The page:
Last week WPP sent a letter to Sorrell accusing him of breaching his contract and said that it would block payment of £20 million of shares that it allowed him to keep when he left the firm.
The letter claims that Sorrell used information about one of WPP’s takeover targets, which he obtained from his time at the firm, to acquire it himself.
However friends of Sorrell said that he “vehemently denies” WPP’s breach of contract claim.
They add that he will fight any attempt to deny him the £20 million he is due from two of the firm’s bonus schemes – the executive performance plan and the restricted stock plan – as he was classed as a “good leaver” when he left the firm.
The advertising giant and Sorrell are vying to take control of highly coveted Dutch digital production agency MediaMonks, which could fetch up to Eur300 million (£265 million).
It is understood that front runner Sorrell, who met MediaMonks executives last week, could seal the deal within days.
MediaMonks has offices in 10 different countries and produces digital advertising campaigns, such as games, websites and films, for the likes of Audi and Lego.
It was founded in 2001 and employs 750.
If successful, the MediaMonks deal would be the first from Sorrell since he left WPP in acrimonious circumstances in April, amid allegations of financial misconduct, which he denies.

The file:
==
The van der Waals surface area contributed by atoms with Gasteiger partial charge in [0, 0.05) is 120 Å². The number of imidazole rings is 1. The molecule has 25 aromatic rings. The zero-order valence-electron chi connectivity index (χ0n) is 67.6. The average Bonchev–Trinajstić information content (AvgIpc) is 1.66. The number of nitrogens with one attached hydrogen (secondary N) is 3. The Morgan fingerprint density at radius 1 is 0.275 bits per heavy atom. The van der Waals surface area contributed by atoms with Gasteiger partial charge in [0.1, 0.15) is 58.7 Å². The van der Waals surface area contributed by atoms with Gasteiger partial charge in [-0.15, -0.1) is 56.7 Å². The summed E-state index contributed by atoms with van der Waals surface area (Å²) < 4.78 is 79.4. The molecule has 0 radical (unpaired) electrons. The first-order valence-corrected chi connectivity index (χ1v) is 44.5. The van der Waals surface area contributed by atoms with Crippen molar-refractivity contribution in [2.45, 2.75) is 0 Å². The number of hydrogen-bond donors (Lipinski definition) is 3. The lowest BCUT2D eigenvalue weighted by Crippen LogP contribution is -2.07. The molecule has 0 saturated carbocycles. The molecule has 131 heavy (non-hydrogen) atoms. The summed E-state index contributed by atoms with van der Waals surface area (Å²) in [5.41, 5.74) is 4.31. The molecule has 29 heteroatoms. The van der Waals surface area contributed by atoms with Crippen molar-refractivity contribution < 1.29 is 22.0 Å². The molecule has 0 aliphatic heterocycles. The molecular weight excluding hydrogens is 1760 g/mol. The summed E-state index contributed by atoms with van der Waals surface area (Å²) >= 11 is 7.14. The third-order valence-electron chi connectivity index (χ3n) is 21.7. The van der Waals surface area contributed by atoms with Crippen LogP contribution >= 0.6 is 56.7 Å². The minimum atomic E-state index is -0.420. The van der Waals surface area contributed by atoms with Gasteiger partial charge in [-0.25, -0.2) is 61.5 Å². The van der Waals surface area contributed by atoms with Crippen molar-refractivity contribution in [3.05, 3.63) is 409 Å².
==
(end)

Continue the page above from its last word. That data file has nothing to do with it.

WPP, which he founded over 30 years ago, has been criticised by investors for refusing to disclose the reasons behind his departure.
Sorrell’s S4 Capital comeback vehicle is looking at a number of acquisition targets and it could raise up to approximately £1 billion from issuing new shares to investors to finance those deals.
In May the shell company Derriston Capital, which is listed on the London Stock Exchange, announced that it is being acquired by S4 in a reverse takeover.
The deal is scheduled to close later this month and will give S4 a stock exchange listing and with it, the ability to issue shares to fund deals.
S4 has already raised £51 million and has pledges of cash from investors for a further £150 million.
Its supporters include star hedge fund manager Crispin Odey and financier Lord Rothschild. Sorrell is looking to build what he has described as a “next generation” advertising business by using S4 to acquire digital businesses.
It is a similar strategy to the one he used to turn WPP from an empty shell into the world’s largest advertising group. Prior to his interest in MediaMonks emerging, Sorrell had described S4 as a “peanut” compared to the £16 billion WPP.